World | Technology

Hard to say goodbye: Are your deleted mobile apps still stalking you online?

Some app developers are exploiting a loophole to see when you’ve deleted an app—and targeting you to reconnect 

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Illustration of man sitting, looking at cell phone while chained to an app iconSome companies might not see the breach as a loophole, but rather as something the user is—or at the very least, should be—aware of. (Illustration by Katie Carey)

If that new app you downloaded isn’t as impressive as it looked, you probably didn’t hesitate to delete it. But a report from Bloomberg Businessweek says those discarded apps may not be as keen to say goodbye.

App makers can use an iOS and Android loophole to see that you’ve deleted their app, giving them the ability to target you with ads to reconnect. Uninstall tracking uses silent push notifications to ping previously installed apps, and if the app doesn’t ping back, it’s marked as uninstalled. These push notifications are helpful to refresh an inbox, for example, but using the practice to identify the device’s advertising ID violates Apple and Google’s policy against using silent push notifications to build advertising audiences.

A clear violation of trust

Simply tracking the number of people who have installed or uninstalled the application is helpful for both the product owner and the developer. For example, tracking if there’s a bump in the number of installs or uninstalls when an app update is released can signal whether it was well-received. 

But it’s a bigger leap to know exactly who has uninstalled your app. If an individual’s data is getting used without their knowledge, that’s clearly a violation of their trust, says Android developer Ian Myrfield of FreshWorks Studio, a mobile app design and development studio based in British Columbia. [See When choosing AI, think of the client’s privacy first, says expert Chantal Bernier]

“We have not tracked the identity of a user when they uninstalled the application for any applications we have developed,” says Myrfield. “But loopholes aren’t a new thing, and if this is against Google/Apple policies in principle, then they’ll figure out a way to stop it.”

The tricky part is that some companies might not see this breach as a loophole, but rather as something the user is—or at the very least, should be—aware of, as they would have had to give the app permission to send push notifications.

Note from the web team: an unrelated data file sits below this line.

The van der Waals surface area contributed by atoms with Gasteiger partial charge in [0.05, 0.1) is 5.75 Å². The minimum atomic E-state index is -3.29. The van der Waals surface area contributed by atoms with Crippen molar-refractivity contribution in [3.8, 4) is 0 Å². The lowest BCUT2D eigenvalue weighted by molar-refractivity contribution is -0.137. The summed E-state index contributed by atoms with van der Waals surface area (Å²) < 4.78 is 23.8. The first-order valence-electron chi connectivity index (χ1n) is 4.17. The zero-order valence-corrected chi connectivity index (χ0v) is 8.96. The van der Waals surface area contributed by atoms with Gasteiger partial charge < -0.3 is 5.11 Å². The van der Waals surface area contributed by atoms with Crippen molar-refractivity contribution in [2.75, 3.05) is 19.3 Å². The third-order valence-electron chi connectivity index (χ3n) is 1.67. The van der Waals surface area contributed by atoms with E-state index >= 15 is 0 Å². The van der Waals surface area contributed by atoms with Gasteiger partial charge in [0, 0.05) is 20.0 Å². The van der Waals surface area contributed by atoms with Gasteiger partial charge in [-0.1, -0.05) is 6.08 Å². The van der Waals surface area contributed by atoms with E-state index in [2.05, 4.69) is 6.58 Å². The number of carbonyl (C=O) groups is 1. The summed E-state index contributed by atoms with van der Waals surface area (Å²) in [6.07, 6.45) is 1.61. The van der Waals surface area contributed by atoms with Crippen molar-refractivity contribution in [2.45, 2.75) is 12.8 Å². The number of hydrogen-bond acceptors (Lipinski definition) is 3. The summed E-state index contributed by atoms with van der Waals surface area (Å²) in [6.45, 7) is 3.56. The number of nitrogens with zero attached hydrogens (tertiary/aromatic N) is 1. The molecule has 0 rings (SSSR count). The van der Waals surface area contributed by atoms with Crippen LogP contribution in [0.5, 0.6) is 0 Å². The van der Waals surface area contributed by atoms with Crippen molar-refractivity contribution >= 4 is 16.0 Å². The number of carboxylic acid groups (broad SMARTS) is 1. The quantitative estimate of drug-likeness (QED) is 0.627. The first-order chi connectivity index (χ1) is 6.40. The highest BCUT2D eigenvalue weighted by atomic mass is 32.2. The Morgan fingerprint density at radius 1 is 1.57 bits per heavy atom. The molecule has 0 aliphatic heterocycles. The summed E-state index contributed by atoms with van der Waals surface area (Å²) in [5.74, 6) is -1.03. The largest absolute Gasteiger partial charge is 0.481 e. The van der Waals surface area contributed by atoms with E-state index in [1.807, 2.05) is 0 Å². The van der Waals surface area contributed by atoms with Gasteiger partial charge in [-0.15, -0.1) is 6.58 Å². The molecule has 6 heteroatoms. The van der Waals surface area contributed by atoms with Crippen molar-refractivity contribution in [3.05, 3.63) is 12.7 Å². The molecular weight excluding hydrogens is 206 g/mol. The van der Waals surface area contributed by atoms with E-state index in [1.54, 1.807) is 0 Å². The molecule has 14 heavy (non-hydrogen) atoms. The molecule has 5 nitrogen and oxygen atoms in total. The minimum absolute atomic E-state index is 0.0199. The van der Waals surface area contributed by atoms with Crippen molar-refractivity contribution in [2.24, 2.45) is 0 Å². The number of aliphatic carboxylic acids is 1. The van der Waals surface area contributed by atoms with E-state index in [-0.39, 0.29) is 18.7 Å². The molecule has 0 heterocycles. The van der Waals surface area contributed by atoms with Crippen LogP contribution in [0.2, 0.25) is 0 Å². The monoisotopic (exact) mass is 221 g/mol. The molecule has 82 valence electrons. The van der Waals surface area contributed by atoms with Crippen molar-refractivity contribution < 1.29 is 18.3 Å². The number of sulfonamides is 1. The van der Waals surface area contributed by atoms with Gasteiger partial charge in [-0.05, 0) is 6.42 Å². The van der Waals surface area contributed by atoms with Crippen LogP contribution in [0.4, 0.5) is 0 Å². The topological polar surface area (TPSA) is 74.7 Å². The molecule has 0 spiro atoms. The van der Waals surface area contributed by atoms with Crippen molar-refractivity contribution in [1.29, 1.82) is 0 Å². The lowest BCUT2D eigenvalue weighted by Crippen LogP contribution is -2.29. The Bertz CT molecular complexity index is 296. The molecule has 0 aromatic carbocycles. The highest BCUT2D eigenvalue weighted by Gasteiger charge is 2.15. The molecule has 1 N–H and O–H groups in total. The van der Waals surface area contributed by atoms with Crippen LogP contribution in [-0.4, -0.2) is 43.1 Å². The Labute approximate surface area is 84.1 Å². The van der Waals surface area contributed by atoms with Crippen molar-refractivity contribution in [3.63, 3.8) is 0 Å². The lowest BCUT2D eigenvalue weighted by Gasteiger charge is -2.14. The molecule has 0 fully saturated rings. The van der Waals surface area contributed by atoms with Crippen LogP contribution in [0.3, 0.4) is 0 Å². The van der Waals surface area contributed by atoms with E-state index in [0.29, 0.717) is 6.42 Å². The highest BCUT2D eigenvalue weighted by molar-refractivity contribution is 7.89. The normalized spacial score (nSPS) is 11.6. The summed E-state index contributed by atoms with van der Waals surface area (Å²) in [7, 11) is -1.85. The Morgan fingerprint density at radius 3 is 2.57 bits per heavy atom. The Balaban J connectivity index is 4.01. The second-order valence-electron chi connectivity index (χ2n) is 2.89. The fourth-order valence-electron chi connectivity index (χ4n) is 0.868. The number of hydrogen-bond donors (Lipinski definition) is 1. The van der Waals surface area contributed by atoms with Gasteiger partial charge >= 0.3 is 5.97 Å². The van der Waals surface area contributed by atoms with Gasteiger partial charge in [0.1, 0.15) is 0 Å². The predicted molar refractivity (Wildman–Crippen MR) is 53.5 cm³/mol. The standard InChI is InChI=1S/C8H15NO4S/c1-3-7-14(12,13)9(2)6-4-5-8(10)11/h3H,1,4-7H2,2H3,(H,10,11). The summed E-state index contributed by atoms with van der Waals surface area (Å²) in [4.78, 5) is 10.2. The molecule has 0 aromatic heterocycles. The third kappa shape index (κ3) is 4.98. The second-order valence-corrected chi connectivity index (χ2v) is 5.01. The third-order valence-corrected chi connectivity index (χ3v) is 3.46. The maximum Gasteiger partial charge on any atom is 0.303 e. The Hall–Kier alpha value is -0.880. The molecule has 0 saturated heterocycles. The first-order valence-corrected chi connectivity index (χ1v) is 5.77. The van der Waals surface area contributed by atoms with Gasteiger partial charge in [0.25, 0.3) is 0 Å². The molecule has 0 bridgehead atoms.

People unaware this is happening

This practice is alarming to privacy experts, who argue consumers are not aware it is happening. 

“If they [people] knew about it, they would totally object,” says leading privacy expert Dr. Ann Cavoukian, the former Information and Privacy Commissioner of Ontario.

Cavoukian created a concept called Privacy by Design to help proactively embed privacy into business practices. One of its foundational principles is privacy as the default.

“Privacy as the default says [that] you, as the individual, shouldn’t have to be searching for the opt-out box, [and] where you can say, ‘Do not use my information for any other purpose,’” Cavoukian says.

“It should be that we can only use your information for the purpose intended and if we want to do anything else, we have to come to you and obtain your positive consent.”

Cavoukian, who has been in the privacy business for more than 20 years, points to recent opinion polls that suggest there is a “trust deficit” between consumers and companies. According to a 2018 Pew Research poll in the U.S., only nine per cent of respondents believe they have “a lot of control” over the information that is collected about them.

“Concern for privacy is at an all-time high, trust is at an all-time low,” Cavoukian says. “The companies that are smart are addressing this.”

So what can you do about it?   

Unfortunately, the only way to be unaffected is to avoid using the product altogether. 

“The situation today is that if you don’t want to share simple analytics data, well, you can’t really use apps,” says Myrfield, adding that if Google and Apple determine this practice is against their terms of service, they will figure out a way to stop it. 

“Both companies hold the power to remove apps from their stores,” he says.

FOR MORE

See how the EU’s General Data Protection Regulation (GDPR) is changing the global standard for data privacy and transparency—even for Canadian companies. 

Learn expert strategies to protect your company from data breaches and get an overview of cybersecurity with the Introduction to cybersecurity for CPAs course, which is part of CPA Canada’s upcoming Cybersecurity Certificate.